Data from three prospective US cohort studies suggest that bivalent (two-strain) mRNA COVID-19 vaccines were 54% effective against lab-confirmed COVID infection and 49.4% protective against symptomatic disease in school-aged children, researchers from the US Centers for Disease Control and Prevention (CDC) and collaborators from several states reported yesterday.
Study regularly tracked nasal swab results
The group's goal was to flesh out limited data about the effectiveness of the vaccines in children and adolescents, and the authors noted that previous studies were limited by their small sample sizes. For the new analysis, the investigators included data from three earlier studies that included nearly 3,000 participants from six diverse sites. The team published its findings yesterday in JAMA.
From September 4, 2022, to January 21, 2023, participants ages 5 to 17 years completed regular surveys, submitted self-collected nasal swabs, and sent more nasal swabs when they had symptoms. The Omicron variant was dominant over that period.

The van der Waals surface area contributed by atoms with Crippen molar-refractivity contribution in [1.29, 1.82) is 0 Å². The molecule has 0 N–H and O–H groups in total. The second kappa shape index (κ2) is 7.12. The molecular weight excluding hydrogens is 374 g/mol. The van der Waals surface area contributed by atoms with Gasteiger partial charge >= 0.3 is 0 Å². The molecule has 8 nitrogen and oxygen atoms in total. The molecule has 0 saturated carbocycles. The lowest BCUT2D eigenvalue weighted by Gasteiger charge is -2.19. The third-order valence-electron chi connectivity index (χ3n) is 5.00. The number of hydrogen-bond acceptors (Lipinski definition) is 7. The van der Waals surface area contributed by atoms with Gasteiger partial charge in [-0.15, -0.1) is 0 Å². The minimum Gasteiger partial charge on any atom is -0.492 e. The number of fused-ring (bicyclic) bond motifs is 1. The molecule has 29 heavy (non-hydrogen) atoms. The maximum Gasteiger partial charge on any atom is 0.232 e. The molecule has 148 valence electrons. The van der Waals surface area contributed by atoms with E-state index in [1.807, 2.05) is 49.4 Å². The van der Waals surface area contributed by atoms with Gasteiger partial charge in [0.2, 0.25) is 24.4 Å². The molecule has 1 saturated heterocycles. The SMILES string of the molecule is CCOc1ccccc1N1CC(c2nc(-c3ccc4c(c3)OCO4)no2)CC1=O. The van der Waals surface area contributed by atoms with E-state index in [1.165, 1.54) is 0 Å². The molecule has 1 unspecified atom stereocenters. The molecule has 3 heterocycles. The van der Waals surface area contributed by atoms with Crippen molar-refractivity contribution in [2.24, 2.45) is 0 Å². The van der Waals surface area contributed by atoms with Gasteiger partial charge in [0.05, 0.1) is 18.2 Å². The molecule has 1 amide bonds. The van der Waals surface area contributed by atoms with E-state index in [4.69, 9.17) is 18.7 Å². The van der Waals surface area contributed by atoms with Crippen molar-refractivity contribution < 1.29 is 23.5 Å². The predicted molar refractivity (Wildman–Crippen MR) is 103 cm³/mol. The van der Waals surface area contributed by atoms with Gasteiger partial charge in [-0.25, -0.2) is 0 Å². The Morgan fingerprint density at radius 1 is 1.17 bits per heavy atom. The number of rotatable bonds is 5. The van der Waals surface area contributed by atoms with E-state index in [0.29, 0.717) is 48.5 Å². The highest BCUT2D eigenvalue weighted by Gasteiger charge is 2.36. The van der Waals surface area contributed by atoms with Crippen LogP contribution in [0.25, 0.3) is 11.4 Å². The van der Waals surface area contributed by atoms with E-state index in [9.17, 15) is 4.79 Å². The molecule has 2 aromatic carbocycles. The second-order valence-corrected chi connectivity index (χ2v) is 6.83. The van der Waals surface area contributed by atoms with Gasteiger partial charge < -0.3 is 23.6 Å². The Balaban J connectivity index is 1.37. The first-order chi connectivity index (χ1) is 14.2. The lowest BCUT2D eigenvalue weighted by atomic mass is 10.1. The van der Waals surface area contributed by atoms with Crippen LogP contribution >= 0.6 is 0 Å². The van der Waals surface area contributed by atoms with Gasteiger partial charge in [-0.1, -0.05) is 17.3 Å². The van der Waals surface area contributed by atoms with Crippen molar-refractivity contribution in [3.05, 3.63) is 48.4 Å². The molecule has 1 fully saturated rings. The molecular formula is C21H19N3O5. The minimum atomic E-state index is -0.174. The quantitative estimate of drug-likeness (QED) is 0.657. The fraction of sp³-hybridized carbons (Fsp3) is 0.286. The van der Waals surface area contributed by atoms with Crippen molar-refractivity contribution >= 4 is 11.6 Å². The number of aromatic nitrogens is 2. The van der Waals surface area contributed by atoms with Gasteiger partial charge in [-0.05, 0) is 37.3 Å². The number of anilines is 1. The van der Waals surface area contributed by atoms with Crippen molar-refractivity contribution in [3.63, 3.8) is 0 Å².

Of the 2,959 participants, 25.4% had received the bivalent COVID vaccine. Over the study period, 426 children (14.4%) had lab-confirmed infections, of whom 383 were unvaccinated or had received only the monovalent (single-strain) vaccine. Median observation time was 276 days for kids who had received only the monovalent vaccine and 50 days for those who had gotten the bivalent version.
Findings underscore vaccine recommendations
The researchers didn’t find any differences within age-groups, and they didn't see any waning in protectiveness after the bivalent vaccine, though they said there might not have been enough time for assessment. They noted the findings were consistent with limited earlier data on the bivalent vaccine in kids and teens.
"These data demonstrate the benefit of COVID-19 vaccine in children and adolescents," the group wrote. "All eligible children and adolescents should remain up to date with recommended COVID-19 vaccinations."